MOSCOW, Idaho - Lawyers for the suspected Idaho student killer Bryan Kohberger aiming to dismiss the indictment against him are alleging grand jury bias, "inadmissible" and insufficient evidence and prosecutorial misconduct.
In a Wednesday filing, defense attorney Jay Logsdon revealed that Kohberger's team was raising 24 issues in support of the allegations – however, the memorandum including those details was filed under seal.
Prosecutors, whom Kohberger's team is accusing of withholding exculpatory evidence, have until Wednesday to respond, and a motion hearing is scheduled for September 1.
At a hearing on Friday, August 18, Kohberger's team sought to discredit DNA evidence in the case and called expert witnesses from across the country.
MOSCOW, IDAHO - AUGUST 18: Bryan Kohberger talks to his attorney Anne Taylor before a hearing on August 18, 2023 in Moscow, Idaho. Kohberger is accused of killing four University of Idaho students in November 2022. (Photo by August Frank-Pool/Getty Images)
In a probable cause affidavit made public in January, prosecutors revealed key evidence used to obtain the initial warrant for Kohberger's arrest. A subsequent superseding indictment, however, presented evidence to grand jurors behind closed doors.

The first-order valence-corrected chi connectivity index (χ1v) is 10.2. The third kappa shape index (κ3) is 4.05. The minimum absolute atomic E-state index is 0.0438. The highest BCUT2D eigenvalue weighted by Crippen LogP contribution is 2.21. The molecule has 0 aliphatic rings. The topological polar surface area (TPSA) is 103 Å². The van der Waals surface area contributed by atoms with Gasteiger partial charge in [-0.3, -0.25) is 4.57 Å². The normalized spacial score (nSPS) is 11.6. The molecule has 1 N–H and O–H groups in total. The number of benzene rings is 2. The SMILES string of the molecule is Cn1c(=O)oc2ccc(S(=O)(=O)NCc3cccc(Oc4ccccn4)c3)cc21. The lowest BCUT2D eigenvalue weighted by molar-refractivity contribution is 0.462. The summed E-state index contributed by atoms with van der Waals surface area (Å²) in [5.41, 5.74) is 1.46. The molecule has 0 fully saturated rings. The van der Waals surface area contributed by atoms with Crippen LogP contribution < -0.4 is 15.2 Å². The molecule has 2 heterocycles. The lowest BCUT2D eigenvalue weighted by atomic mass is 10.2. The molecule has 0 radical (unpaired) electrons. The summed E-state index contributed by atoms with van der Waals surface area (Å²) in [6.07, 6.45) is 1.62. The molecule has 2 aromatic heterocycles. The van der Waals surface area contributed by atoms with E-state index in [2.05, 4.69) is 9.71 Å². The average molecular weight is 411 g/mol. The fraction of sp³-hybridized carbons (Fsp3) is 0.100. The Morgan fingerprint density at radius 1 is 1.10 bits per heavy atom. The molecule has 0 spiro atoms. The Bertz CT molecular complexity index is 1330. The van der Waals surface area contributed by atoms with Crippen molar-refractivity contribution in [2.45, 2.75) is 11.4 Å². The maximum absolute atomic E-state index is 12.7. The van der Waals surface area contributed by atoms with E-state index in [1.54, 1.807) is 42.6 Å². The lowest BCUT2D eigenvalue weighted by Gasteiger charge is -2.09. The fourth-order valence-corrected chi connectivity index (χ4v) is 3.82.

According to the affidavit, police responded to a house near the University of Idaho campus on November 13, 2022, and found four students dead: Kaylee Goncalves, 21, Madison Mogen, 21, Xana Kernodle, 20 and Ethan Chapin, 20.
Read the motion
(Mobile users go here)
All four had been stabbed multiple times. Some were asleep at the start of the massacre. Investigators say there was a knife sheath with Kohberger's DNA on it under Mogen's body.
Kohberger, who attended the neighboring Washington State University in pursuit of a Ph.D. in criminology, drove a white Hyundai Elantra, the same type of car investigators identified as the suspect vehicle, and allegedly turned his phone off before heading to and from the crime scene, according to the affidavit.
Police, citing phone records, also alleged that he stalked the victims' home on a dozen occasions before the murders and drove by once more hours afterward.
Grand jurors could have been shown different or more in-depth evidence behind closed doors before agreeing to the indictment.
The judge entered not guilty pleas on Kohberger's behalf at his arraignment in May. Kohberger previously said, through a public defender where he was arrested in Pennsylvania, that he looked forward to being exonerated.
On Wednesday, he waived his right to a speedy trial, postponing proceedings that would have begun next month.
He faces four charges of first-degree murder and a felony burglary count. If he is convicted, the maximum penalty could be death by firing squad.